Dominion emphasizes that the improvements will not require any rate increases. Rather, the upgrades will be paid for through earnings over and above its normally allowed Return on Equity, which will be retained for the purposes of reinvestment in grid modernization. This particular provision, the most controversial aspect of the 2018 legislation, was criticized as a form of “double dipping” that allowed Dominion to earn money on its original investment and then to earn more money on the profits that otherwise would have been returned to rate payers. The legislation was said to have fixed the double-dipping issue, but it is not clear how that will work out in practice.

In the meantime, Virginians can look forward to aggressive investment in solar power, wind power, and energy efficiency. Dominion is committing to having 3,000 megawatts of wind and solar in operation by 2022, adding to what the company touts as the sixth largest solar fleet in the nation. (It’s not clear from the press release if that includes solar resources outside of Virginia.)

The plan asks the SCC to include the Coastal Virginia Offshore Wind (CVOC) project: two experimental turbines generating 12 megawatts of power in a federal lease area about 27 miles off the Virginia Beach coast. Experience and data gained from operating those turbines could pave the way for widespread deployment of wind turbines in the future.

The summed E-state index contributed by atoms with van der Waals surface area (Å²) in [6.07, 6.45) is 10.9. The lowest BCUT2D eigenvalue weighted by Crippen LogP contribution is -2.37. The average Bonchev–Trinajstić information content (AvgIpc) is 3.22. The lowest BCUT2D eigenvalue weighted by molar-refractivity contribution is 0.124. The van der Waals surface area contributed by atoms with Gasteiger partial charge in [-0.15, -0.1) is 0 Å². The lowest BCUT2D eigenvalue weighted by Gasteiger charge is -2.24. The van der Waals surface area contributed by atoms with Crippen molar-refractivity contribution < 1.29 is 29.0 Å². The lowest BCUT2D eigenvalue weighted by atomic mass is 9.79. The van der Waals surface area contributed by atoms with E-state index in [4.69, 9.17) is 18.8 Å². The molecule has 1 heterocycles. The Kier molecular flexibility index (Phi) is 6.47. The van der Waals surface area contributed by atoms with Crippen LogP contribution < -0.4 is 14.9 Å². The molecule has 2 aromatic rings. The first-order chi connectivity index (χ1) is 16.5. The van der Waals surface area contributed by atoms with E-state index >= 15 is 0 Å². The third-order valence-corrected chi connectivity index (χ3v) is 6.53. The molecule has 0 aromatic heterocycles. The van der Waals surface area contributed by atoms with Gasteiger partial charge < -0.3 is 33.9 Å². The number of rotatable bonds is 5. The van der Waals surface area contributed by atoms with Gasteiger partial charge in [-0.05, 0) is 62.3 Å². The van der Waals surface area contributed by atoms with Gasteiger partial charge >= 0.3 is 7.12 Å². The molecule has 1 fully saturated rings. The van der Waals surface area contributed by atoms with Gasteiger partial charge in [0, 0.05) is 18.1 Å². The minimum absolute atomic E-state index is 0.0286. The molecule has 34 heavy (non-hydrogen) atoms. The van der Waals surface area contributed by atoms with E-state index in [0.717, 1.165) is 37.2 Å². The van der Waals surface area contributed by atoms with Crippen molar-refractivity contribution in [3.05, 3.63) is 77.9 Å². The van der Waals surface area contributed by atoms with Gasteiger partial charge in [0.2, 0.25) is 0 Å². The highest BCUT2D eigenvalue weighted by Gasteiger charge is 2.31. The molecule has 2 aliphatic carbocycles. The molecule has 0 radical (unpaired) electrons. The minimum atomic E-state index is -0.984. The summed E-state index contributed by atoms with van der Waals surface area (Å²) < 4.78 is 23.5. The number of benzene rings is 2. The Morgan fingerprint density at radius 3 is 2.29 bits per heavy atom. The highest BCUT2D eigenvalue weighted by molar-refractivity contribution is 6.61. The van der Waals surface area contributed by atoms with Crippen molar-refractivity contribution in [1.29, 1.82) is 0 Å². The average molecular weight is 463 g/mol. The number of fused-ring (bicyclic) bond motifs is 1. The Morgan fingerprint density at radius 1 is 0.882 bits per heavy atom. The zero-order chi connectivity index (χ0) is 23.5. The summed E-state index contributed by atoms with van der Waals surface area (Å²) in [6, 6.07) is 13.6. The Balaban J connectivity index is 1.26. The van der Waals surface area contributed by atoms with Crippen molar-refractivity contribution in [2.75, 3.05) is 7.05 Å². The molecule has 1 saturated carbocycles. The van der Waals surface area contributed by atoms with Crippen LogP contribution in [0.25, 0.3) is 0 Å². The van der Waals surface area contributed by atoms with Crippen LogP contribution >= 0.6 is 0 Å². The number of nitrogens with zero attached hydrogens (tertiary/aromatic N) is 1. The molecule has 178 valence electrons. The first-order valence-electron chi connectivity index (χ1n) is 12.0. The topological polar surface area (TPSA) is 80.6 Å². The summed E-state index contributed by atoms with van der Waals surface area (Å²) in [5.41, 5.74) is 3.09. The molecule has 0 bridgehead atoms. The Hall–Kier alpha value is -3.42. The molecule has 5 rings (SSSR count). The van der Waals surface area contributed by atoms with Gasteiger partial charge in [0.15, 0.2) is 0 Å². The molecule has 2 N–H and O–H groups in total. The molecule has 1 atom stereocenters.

Dominion also is asking to install 2.1 million smart meters at a cost of $450 million. These meters, in conjunction with a new customer information system, will enable customers to better manage their energy bills. Additionally, the utility is proposing to spend $870 million in energy efficiency programs over the next decade. The programs are “designed to help customers save energy and manage the demand on Virginia’s electric system.” At least 5% of these programs must benefit low-income, elderly or disabled individuals, “most likely through weatherization upgrades.”

Proposed new construction and material standards will improve grid resiliency by hardening infrastructure and protecting against cyber-attacks. The burial of outage-prone distribution lines and the deployment of intelligence devices and control systems will are meant to speed the re-establishment of electric service.